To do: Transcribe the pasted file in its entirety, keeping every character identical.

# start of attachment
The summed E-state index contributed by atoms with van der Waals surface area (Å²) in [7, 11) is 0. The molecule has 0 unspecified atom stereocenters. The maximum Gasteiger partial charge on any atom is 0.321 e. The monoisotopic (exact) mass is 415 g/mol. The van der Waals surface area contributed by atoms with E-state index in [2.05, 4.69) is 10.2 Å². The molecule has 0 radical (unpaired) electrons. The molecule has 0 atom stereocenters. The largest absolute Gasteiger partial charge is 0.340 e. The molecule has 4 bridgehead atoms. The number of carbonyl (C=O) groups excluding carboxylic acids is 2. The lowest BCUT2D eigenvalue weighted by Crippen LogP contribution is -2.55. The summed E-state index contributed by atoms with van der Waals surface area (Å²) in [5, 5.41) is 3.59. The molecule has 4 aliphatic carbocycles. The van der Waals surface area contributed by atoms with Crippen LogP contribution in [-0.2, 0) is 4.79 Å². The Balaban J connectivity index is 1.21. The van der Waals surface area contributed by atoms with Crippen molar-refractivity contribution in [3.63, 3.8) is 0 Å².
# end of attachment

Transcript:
The summed E-state index contributed by atoms with van der Waals surface area (Å²) in [7, 11) is 0. The molecule has 0 unspecified atom stereocenters. The maximum Gasteiger partial charge on any atom is 0.321 e. The monoisotopic (exact) mass is 415 g/mol. The van der Waals surface area contributed by atoms with E-state index in [2.05, 4.69) is 10.2 Å². The molecule has 0 radical (unpaired) electrons. The molecule has 0 atom stereocenters. The largest absolute Gasteiger partial charge is 0.340 e. The molecule has 4 bridgehead atoms. The number of carbonyl (C=O) groups excluding carboxylic acids is 2. The lowest BCUT2D eigenvalue weighted by Crippen LogP contribution is -2.55. The summed E-state index contributed by atoms with van der Waals surface area (Å²) in [5, 5.41) is 3.59. The molecule has 4 aliphatic carbocycles. The van der Waals surface area contributed by atoms with Crippen LogP contribution in [-0.2, 0) is 4.79 Å². The Balaban J connectivity index is 1.21. The van der Waals surface area contributed by atoms with Crippen molar-refractivity contribution in [3.63, 3.8) is 0 Å².